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Unlike “junk email” that is immediately deleted to keep inboxes free of clutter, “junk DNA” continues to exist in living creatures in nature such as bacteria, insects, and even mammals such as humans.

DNA contains the instructions, or coding, used to create proteins inside a cell. However, much of the DNA found in cells contains no coding at all. The proportion of coding and noncoding DNA varies between different species, but around 98 percent of all human DNA contains no coding for anything.


The question that Tel Aviv University PhD student Gil Loewenthal sought to answer was why junk DNA has not been eliminated from the genome of living creatures, even after millions of years?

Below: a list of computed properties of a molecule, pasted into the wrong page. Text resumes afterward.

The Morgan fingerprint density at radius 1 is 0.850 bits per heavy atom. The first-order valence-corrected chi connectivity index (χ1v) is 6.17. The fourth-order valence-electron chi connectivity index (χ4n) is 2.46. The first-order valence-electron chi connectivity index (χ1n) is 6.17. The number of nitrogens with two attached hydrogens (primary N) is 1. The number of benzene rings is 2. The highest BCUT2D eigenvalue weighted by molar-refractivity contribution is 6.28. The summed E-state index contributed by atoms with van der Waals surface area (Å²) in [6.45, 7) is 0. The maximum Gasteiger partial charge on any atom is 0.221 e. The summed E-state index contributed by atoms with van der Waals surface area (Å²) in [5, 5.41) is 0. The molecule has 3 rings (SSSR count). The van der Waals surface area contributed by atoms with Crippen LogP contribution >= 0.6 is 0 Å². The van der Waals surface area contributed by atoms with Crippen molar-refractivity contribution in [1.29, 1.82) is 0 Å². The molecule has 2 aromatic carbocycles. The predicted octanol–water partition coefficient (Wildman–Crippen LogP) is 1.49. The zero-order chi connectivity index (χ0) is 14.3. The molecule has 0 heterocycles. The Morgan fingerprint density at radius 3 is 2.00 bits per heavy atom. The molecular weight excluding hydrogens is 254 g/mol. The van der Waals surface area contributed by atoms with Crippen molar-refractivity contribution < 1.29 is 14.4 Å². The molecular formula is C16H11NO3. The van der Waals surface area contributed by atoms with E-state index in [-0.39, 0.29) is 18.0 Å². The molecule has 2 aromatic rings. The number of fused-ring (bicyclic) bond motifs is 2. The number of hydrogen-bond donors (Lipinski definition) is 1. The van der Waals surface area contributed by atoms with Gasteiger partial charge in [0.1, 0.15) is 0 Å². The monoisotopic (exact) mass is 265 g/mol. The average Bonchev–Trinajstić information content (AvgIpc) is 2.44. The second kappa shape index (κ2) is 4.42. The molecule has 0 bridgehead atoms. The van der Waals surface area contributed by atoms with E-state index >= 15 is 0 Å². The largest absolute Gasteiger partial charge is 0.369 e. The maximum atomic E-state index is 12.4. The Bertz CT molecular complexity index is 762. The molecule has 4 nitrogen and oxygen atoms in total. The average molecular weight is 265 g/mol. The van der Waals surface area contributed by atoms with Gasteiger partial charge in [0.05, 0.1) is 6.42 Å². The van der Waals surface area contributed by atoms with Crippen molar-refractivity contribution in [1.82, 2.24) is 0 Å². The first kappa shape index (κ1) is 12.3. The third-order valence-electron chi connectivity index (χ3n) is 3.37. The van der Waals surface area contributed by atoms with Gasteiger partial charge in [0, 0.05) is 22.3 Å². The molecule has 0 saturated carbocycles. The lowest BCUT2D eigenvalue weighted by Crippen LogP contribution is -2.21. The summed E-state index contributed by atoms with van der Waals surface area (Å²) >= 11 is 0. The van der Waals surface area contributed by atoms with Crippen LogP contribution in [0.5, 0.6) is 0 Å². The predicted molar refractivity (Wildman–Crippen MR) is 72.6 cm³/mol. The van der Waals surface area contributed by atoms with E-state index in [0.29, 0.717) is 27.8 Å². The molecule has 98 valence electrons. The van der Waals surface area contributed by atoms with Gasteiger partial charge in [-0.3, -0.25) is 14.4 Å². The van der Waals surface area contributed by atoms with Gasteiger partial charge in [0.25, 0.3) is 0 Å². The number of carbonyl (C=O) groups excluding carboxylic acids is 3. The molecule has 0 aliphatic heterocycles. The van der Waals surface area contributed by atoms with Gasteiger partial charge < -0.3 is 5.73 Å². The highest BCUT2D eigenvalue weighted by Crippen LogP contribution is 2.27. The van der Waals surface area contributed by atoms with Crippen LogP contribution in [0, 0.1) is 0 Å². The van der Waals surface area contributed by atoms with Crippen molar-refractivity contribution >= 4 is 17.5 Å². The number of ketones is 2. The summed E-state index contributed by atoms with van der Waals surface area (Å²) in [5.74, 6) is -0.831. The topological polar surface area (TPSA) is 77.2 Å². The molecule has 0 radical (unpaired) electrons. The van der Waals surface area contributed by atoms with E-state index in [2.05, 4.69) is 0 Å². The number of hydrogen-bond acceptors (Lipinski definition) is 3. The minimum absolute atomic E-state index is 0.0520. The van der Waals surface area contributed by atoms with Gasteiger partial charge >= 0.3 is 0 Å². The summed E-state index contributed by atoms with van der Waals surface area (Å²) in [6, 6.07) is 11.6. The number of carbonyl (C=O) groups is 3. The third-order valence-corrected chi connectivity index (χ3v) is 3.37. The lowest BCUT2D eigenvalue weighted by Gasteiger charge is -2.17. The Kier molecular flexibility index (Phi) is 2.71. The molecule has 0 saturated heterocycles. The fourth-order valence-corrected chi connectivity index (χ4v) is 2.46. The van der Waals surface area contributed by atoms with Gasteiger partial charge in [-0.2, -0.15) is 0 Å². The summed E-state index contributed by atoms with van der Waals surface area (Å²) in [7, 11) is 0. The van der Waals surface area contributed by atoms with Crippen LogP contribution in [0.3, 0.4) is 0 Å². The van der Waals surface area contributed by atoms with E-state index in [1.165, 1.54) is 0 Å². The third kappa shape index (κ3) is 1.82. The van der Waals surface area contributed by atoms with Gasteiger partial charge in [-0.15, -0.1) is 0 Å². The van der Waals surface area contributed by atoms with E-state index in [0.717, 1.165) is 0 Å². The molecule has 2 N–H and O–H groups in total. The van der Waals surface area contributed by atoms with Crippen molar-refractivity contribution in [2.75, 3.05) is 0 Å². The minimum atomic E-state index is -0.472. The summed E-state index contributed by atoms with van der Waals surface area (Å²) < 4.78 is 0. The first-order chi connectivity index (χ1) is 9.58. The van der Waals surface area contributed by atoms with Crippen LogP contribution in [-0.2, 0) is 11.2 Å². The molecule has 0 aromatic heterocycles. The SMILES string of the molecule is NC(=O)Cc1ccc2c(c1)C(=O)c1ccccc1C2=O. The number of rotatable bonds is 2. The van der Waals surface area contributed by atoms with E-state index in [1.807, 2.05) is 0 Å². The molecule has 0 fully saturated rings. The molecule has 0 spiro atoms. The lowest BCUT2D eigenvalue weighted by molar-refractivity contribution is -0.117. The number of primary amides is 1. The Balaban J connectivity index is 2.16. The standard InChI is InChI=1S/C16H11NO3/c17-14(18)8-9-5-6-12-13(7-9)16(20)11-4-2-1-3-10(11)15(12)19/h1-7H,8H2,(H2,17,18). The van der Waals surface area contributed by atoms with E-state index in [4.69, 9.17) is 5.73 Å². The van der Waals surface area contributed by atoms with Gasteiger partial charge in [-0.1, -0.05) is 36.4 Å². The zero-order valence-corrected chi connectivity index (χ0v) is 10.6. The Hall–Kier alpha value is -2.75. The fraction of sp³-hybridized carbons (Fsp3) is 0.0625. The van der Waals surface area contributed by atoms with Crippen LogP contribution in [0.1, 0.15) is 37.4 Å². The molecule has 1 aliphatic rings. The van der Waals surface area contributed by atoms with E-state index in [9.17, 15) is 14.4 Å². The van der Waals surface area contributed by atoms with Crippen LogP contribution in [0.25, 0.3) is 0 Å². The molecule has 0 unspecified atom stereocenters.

The researchers found that junk DNA has managed to survive due to its proximity to functional areas. They believe that deletions of junk DNA would likely damage nearby functional DNA. The researchers recently explained their model for understanding the phenomenon in Open Biology, a British peer-reviewed journal.

Lowenthal developed the model, which he called, “border-induced selection,” in collaboration with Prof. Itay Mayrose of TAU’s faculty of life sciences.

In recent years, researchers have discovered that cells use some of their junk DNA to create RNA molecules that regulate or assist with the production of proteins, and that some junk DNA can evolve to take on new functions.


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